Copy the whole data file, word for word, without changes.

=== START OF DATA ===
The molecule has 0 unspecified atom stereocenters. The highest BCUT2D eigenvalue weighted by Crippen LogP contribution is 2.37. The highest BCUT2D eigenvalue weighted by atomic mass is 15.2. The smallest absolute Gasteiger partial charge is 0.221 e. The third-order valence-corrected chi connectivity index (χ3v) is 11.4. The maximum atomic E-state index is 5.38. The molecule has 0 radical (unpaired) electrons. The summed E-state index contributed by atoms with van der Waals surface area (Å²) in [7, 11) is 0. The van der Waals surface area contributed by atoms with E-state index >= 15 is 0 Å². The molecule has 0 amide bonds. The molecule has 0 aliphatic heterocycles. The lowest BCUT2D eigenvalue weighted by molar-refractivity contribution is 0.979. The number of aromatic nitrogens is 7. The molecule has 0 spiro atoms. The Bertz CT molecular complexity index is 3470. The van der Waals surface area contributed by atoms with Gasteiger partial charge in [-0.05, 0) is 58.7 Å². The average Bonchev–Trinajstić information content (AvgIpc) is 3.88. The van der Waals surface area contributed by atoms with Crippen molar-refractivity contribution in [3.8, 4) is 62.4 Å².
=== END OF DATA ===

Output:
The molecule has 0 unspecified atom stereocenters. The highest BCUT2D eigenvalue weighted by Crippen LogP contribution is 2.37. The highest BCUT2D eigenvalue weighted by atomic mass is 15.2. The smallest absolute Gasteiger partial charge is 0.221 e. The third-order valence-corrected chi connectivity index (χ3v) is 11.4. The maximum atomic E-state index is 5.38. The molecule has 0 radical (unpaired) electrons. The summed E-state index contributed by atoms with van der Waals surface area (Å²) in [7, 11) is 0. The van der Waals surface area contributed by atoms with E-state index >= 15 is 0 Å². The molecule has 0 amide bonds. The molecule has 0 aliphatic heterocycles. The lowest BCUT2D eigenvalue weighted by molar-refractivity contribution is 0.979. The number of aromatic nitrogens is 7. The molecule has 0 spiro atoms. The Bertz CT molecular complexity index is 3470. The van der Waals surface area contributed by atoms with Gasteiger partial charge in [-0.05, 0) is 58.7 Å². The average Bonchev–Trinajstić information content (AvgIpc) is 3.88. The van der Waals surface area contributed by atoms with Crippen molar-refractivity contribution in [3.8, 4) is 62.4 Å².